While visiting the United States, C. G. Jung visited the Taos Pueblo in New Mexico, where he spent several hours with Ochwiay Biano, Mountain Lake, an elder at the Pueblo. This encounter impacted Jung psychologically, emotionally, and intellectually, and had a sustained influence on his theories and understanding of the psyche. Dakota Sioux intellectual and political leader, Vine Deloria Jr., began a close study of the writings of C. G. Jung over two decades ago, but had long been struck by certain affinities and disjunctures between Jungian and Sioux Indian thought. He also noticed that many Jungians were often drawn to Native American traditions. This book, the result of Deloria's investigation of these affinities, is written as a measured comparison between the psychology of C. G. Jung and the philosophical and cultural traditions of the Sioux people. Deloria constructs a fascinating dialogue between the two systems that touches on cosmology, the family, relations with animals, visions, voices, and individuation.
Vine Deloria, Jr., a lawyer and theologian, known to many as the leading American Indian intellectual of the 20th century. Deloria, a member of the Standing Rock Sioux Tribe, was born in 1933 in Martin, South Dakota, near the Pine Ridge Indian Reservation. Deloria taught at a number of universities before accepting a position as Professor of Law and Political Science at the University of Arizona in 1978, where he helped create a master's program in American Indian Studies. Since 1990 he has held appointments in a number of disciplines at the University of Colorado.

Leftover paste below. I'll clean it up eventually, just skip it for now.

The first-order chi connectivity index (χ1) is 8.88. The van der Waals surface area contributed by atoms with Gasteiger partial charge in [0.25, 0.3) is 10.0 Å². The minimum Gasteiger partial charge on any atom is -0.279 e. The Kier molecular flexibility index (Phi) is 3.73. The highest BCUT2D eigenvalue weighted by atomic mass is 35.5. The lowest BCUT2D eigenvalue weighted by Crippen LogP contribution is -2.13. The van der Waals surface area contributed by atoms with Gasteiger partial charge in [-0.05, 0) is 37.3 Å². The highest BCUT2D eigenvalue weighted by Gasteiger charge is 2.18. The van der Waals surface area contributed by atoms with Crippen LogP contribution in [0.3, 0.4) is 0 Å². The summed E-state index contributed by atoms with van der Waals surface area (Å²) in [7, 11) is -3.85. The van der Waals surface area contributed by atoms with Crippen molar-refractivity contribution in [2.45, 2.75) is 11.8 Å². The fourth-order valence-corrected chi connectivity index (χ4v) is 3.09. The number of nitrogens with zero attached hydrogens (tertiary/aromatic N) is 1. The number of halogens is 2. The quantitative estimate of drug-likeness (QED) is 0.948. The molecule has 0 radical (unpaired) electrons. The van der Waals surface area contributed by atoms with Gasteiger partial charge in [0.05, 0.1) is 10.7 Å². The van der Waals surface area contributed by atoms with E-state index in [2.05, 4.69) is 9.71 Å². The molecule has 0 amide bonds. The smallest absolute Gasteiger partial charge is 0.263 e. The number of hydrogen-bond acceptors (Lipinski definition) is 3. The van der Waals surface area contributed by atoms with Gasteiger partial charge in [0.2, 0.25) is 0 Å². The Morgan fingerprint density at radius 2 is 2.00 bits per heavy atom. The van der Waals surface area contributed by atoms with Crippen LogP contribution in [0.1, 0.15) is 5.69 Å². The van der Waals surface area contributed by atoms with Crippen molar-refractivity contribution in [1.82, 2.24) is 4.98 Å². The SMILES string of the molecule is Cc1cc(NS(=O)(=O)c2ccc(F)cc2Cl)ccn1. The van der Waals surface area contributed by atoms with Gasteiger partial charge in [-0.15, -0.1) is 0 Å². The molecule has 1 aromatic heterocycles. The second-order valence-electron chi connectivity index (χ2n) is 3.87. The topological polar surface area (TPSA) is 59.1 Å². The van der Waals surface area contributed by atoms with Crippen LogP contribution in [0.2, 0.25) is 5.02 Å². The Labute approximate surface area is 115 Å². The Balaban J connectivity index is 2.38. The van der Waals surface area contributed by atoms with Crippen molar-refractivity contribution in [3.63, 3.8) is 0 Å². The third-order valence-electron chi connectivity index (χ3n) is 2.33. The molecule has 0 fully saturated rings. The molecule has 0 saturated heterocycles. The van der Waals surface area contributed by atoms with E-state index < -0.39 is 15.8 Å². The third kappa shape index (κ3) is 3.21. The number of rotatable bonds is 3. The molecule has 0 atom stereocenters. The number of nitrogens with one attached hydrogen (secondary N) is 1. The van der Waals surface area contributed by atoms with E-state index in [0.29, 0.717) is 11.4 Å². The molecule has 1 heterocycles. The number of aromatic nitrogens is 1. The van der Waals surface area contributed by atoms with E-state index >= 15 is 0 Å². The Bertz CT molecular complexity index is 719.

Deloria was a giant in the realm of American Indian policy. From 1964 to 1967, Deloria served as the executive director for the National Congress of American Indians (NCAI), reviving the organization and laying the foundation for its contemporary prominence. Under his leadership, NCAI’s membership grew from 19 to 156 tribes, became financially stable, and brought its platform of tribal sovereignty to the attention of Congress and the Executive Branch.
In 1969, Deloria published Custer Died for Your Sins: An Indian Manifesto, the first of more than 20 books he would write during his career. The book is considered one of the most prominent works ever written on American Indian affairs. The book asserted a vibrant Indian presence, drove the tribal struggle into the national spotlight, and became a centerpiece of the movement for tribal “self-determination,” a principle now recognized in tribal, federal, and international law.
Deloria’s publications spanned several fields including law, education, anthropology, philosophy, and religion. In addition to his own studies in theology, Deloria was the grandson of a medicine man and son of an Episcopalian minister, a heritage that he wrote about in Singing for a Spirit: A Portrait of the Dakota Sioux. In 1974, following the publication of his book, God is Red: A Native View of Religion, Time Magazine named Deloria one of the “primary movers and shapers” of Christian faith and theology. Deloria received the Lifetime Achievement Award from the Native Writers’ Circle of the Americas in 1996 and the Wallace Stegner Award from the University of Colorado’s Center for the American West in 2002.